Page 4 of 5 FirstFirst ... 2345 LastLast
  1.    22 Apr 2017 #31

    Quote Originally Posted by CountMike View Post
    Right, one of my SSDs is on third and other one on it's second computer.
    I still have 2 SSDs from 2013.
      My ComputersSystem Spec
  2.    22 Apr 2017 #32
    Join Date : Jul 2014
    Serbia
    Posts : 10,454
    W10 Insider + Linux

    Quote Originally Posted by NavyLCDR View Post
    Do they have "dashboard" programs that tell what percentage of life is left on them?

    Attachment 131362
    No, but I use SSD-Z for that:
    Click image for larger version. 

Name:	image.png 
Views:	2 
Size:	37.8 KB 
ID:	131364
    Click image for larger version. 

Name:	image.png 
Views:	48 
Size:	28.6 KB 
ID:	131365
      My ComputersSystem Spec
  3.    22 Apr 2017 #33

    Quote Originally Posted by CountMike View Post
    No, but I use SSD-Z for that:
    Click image for larger version. 

Name:	image.png 
Views:	2 
Size:	37.8 KB 
ID:	131364
    Wow theres a "z" program for all aspects now! I knew of cpu-z and gpu-z but not ssd-z!
      My ComputersSystem Spec
  4.    22 Apr 2017 #34
    Join Date : Jan 2014
    Indiana/Florida
    Posts : 1,514
    Windows 10 Home x64

    Doesn't seem to like my Nvme though.....

    Click image for larger version. 

Name:	ssd z 1.PNG 
Views:	45 
Size:	26.3 KB 
ID:	131369
    Click image for larger version. 

Name:	ssd z 2.PNG 
Views:	45 
Size:	26.1 KB 
ID:	131370
      My ComputerSystem Spec
  5.    22 Apr 2017 #35
    Join Date : Dec 2015
    Posts : 5,994
    Windows10

    hi
    Quote Originally Posted by NavyLCDR View Post
    Do they have "dashboard" programs that tell what percentage of life is left on them?

    Attachment 131362
    Crystaldiskinfo tells you this.
      My ComputerSystem Spec
  6.    22 Apr 2017 #36
    Join Date : Jul 2014
    Serbia
    Posts : 10,454
    W10 Insider + Linux

    Have that too:
    Click image for larger version. 

Name:	image.png 
Views:	2 
Size:	1.41 MB 
ID:	131373

    Click image for larger version. 

Name:	image.png 
Views:	1 
Size:	1.35 MB 
ID:	131374
      My ComputersSystem Spec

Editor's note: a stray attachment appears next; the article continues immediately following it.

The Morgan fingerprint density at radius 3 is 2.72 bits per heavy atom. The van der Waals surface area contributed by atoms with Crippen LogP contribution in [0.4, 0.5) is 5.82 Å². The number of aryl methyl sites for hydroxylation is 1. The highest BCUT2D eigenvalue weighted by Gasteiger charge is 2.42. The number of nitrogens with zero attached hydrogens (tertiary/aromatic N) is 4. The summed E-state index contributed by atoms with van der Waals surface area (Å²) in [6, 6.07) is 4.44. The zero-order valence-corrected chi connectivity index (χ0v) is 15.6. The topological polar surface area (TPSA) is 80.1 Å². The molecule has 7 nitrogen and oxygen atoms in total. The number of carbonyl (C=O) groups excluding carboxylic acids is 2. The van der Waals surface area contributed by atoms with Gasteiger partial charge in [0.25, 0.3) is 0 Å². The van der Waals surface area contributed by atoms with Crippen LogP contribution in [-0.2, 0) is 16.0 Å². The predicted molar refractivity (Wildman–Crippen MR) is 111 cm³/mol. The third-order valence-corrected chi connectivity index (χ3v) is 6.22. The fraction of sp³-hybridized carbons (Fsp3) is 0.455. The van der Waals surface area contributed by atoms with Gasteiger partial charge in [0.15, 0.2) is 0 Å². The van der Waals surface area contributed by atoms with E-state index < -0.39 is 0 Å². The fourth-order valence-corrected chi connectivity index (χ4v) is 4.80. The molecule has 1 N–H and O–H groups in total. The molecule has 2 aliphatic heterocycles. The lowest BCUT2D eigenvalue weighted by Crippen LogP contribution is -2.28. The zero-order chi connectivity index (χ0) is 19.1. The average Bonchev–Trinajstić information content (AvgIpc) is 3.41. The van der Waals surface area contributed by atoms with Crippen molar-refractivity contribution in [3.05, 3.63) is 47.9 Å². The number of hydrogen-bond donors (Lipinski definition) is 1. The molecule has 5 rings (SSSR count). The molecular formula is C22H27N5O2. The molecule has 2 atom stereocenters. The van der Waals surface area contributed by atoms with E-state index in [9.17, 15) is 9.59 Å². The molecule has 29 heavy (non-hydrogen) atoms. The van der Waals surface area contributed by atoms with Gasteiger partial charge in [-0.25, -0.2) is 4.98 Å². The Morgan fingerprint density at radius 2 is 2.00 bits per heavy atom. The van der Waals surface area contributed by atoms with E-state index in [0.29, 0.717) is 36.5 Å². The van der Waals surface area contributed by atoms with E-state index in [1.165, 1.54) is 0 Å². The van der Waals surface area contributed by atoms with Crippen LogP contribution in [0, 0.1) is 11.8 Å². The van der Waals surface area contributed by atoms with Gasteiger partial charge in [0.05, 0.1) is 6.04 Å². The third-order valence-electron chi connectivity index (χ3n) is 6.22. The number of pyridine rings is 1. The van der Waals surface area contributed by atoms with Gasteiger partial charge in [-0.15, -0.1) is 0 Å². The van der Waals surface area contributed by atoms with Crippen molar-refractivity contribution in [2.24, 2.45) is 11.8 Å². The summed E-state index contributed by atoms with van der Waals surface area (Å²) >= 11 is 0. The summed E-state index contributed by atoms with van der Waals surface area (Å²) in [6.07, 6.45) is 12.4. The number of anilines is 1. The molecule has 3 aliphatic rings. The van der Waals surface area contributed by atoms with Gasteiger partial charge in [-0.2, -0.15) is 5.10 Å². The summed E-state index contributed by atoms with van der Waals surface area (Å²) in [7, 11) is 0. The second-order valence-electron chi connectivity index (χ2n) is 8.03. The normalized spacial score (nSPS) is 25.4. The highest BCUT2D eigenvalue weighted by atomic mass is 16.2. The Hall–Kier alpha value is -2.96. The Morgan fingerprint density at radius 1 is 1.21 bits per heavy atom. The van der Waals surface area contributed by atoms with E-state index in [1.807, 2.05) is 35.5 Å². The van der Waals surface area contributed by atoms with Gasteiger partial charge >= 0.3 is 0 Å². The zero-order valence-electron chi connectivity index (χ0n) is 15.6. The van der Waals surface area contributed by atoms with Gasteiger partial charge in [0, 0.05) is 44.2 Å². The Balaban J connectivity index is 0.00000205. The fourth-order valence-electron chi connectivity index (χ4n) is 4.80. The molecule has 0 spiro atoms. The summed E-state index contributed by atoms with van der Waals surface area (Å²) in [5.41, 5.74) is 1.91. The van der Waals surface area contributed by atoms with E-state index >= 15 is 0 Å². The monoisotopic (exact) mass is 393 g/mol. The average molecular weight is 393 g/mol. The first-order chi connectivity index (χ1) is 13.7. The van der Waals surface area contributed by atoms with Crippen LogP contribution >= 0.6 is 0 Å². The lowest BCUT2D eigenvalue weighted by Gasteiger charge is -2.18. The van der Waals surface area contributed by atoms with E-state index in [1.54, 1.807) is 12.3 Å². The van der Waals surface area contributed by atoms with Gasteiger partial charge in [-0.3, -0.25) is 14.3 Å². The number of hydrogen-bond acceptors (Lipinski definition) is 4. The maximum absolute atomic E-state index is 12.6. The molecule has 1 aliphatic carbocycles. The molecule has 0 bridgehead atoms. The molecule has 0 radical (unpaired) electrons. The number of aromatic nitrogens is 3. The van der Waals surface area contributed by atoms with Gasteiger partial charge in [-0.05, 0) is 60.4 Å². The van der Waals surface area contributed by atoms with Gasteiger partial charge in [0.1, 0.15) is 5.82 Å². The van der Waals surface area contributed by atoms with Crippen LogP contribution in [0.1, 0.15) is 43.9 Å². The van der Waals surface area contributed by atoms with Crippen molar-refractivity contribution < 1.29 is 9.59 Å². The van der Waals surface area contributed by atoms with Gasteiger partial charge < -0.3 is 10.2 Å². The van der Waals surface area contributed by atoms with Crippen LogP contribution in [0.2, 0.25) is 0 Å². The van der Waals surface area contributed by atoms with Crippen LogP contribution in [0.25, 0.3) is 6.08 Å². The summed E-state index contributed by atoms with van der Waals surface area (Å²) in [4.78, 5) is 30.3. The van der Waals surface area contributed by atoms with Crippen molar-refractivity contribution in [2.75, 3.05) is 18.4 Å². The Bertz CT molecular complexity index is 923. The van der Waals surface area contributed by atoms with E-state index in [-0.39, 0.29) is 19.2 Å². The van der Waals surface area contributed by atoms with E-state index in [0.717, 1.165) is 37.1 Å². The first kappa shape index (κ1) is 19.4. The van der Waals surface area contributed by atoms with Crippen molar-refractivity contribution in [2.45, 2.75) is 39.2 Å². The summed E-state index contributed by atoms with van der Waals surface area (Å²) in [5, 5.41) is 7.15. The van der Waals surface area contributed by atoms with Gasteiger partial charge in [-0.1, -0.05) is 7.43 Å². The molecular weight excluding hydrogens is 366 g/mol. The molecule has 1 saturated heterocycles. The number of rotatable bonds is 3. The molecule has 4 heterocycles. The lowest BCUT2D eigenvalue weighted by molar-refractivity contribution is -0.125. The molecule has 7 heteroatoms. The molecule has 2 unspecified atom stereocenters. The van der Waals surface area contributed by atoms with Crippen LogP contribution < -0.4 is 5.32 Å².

7.    22 Apr 2017 #37
    Join Date : Oct 2013
    Posts : 25,285
    64-bit Windows 10 Pro build 17046

    Quote Originally Posted by bumboola View Post
    Hi Shawn, yes trim is enabled and I checked it previously with the command prompt to make sure. The defragmentation is 100% being performed (System Restore is enabled) and it shows up in the Event Viewer as "The storage optimizer successfully completed defragmentation on Windows (C: ) and "The storage optimizer successfully completed defragmentation on WINRE_DRV." These events are preceded with a "The storage optimizer successfully completed retrim on Windows (C: ) event. All three are listed as Event ID 258 and Task Category is listed as none.

    What I am looking for is an explanation of what and how it is performing the defragmentation. If it only used the standard defrag tool in Windows how would it have any idea what to do with a SSD? I initially thought it was only dealing with the System Restore/Volsnap files but it is defragging the recovery portion of the drive as well which I don't believe contain any Volsnap files. It appears to be a full defragmentation judging by the time it took (several minutes) and that the Indicator light for the drive was solid green, so I knew what exactly was happening. It's never solid green for anything else including updates, even the Creators Update.